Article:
2005 Volume 6 Pages 4317-4332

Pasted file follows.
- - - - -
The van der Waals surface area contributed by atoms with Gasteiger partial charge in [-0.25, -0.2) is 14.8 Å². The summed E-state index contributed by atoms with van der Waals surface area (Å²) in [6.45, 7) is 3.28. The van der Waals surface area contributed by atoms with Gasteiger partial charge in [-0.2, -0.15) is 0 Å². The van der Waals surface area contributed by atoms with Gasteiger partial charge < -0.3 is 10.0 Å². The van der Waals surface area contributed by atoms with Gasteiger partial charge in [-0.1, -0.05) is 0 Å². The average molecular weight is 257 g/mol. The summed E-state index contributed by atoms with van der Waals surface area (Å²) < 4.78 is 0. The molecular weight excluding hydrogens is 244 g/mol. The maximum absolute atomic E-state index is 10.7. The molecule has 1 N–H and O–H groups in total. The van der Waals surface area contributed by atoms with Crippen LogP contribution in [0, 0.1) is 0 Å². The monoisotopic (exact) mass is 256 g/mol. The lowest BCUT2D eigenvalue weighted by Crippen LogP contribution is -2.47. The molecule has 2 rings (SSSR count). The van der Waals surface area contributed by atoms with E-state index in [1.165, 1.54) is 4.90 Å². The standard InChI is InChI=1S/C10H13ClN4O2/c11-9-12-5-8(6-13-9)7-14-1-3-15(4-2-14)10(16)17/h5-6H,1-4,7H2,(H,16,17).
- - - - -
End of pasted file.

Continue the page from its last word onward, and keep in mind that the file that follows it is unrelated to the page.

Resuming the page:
The Western-influenced street design concepts have failed to address problems uniquely experienced within Asian streets. This results in unsound solutions and overshadows the need to conserve our unique heritage. To achieve a sustainability-oriented mobility culture requires the revival of the Asian street culture based on the premise that the present space utilization is a consequence of and reflects the underlying pedestrian culture of the past. The discussion centers on street space development in two Asian cities, namely: Edo period Tokyo, under seclusion policy, and Manila, a colonial city. The study draws on the historical survey of urban spaces, visual analysis of pictorial representations and analysis of existing literature. The discourse will focus on the major planning instruments, urban open space morphogenesis; pedestrian and street culture; and the emergent spaces, both movement and non-movement. Finally, it will provide initial recommendations on how to improve sidewalk space and contribute towards an Asian perspective in pedestrian transport studies.